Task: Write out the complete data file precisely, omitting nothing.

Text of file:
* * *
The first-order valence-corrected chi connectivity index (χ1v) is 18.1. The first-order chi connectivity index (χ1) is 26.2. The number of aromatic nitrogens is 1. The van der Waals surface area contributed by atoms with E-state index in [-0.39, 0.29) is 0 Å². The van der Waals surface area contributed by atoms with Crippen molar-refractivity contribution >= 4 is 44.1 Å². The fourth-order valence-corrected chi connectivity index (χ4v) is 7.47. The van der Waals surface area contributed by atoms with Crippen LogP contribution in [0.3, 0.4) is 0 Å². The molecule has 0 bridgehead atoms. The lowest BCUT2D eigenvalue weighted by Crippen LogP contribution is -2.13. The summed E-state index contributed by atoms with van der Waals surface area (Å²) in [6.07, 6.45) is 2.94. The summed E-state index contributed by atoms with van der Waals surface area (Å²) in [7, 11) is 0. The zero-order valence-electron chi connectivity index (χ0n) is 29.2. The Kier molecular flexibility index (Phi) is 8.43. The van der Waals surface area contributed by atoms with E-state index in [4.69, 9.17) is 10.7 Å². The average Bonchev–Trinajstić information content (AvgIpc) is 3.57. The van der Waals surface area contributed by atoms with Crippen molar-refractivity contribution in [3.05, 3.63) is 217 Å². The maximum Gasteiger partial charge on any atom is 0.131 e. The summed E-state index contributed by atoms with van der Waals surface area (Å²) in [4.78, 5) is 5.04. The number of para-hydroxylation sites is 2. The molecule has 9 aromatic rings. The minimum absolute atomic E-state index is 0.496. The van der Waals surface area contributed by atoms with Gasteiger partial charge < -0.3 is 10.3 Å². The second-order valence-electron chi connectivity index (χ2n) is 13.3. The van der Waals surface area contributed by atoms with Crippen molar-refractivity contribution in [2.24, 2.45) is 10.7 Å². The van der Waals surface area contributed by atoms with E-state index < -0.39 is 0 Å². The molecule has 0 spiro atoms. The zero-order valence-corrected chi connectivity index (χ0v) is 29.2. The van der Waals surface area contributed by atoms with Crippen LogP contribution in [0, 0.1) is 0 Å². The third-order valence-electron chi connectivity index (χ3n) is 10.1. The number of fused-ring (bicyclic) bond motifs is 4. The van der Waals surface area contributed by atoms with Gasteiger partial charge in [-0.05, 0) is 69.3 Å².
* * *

The first-order valence-corrected chi connectivity index (χ1v) is 18.1. The first-order chi connectivity index (χ1) is 26.2. The number of aromatic nitrogens is 1. The van der Waals surface area contributed by atoms with E-state index in [-0.39, 0.29) is 0 Å². The van der Waals surface area contributed by atoms with Crippen molar-refractivity contribution >= 4 is 44.1 Å². The fourth-order valence-corrected chi connectivity index (χ4v) is 7.47. The van der Waals surface area contributed by atoms with Crippen LogP contribution in [0.3, 0.4) is 0 Å². The molecule has 0 bridgehead atoms. The lowest BCUT2D eigenvalue weighted by Crippen LogP contribution is -2.13. The summed E-state index contributed by atoms with van der Waals surface area (Å²) in [6.07, 6.45) is 2.94. The summed E-state index contributed by atoms with van der Waals surface area (Å²) in [7, 11) is 0. The zero-order valence-electron chi connectivity index (χ0n) is 29.2. The Kier molecular flexibility index (Phi) is 8.43. The van der Waals surface area contributed by atoms with E-state index in [4.69, 9.17) is 10.7 Å². The average Bonchev–Trinajstić information content (AvgIpc) is 3.57. The van der Waals surface area contributed by atoms with Crippen molar-refractivity contribution in [3.05, 3.63) is 217 Å². The maximum Gasteiger partial charge on any atom is 0.131 e. The summed E-state index contributed by atoms with van der Waals surface area (Å²) in [4.78, 5) is 5.04. The number of para-hydroxylation sites is 2. The molecule has 9 aromatic rings. The minimum absolute atomic E-state index is 0.496. The van der Waals surface area contributed by atoms with Gasteiger partial charge < -0.3 is 10.3 Å². The second-order valence-electron chi connectivity index (χ2n) is 13.3. The van der Waals surface area contributed by atoms with Crippen molar-refractivity contribution in [2.24, 2.45) is 10.7 Å². The van der Waals surface area contributed by atoms with E-state index < -0.39 is 0 Å². The molecule has 0 spiro atoms. The zero-order valence-corrected chi connectivity index (χ0v) is 29.2. The van der Waals surface area contributed by atoms with Crippen LogP contribution in [0, 0.1) is 0 Å². The third-order valence-electron chi connectivity index (χ3n) is 10.1. The number of fused-ring (bicyclic) bond motifs is 4. The van der Waals surface area contributed by atoms with Gasteiger partial charge in [-0.05, 0) is 69.3 Å².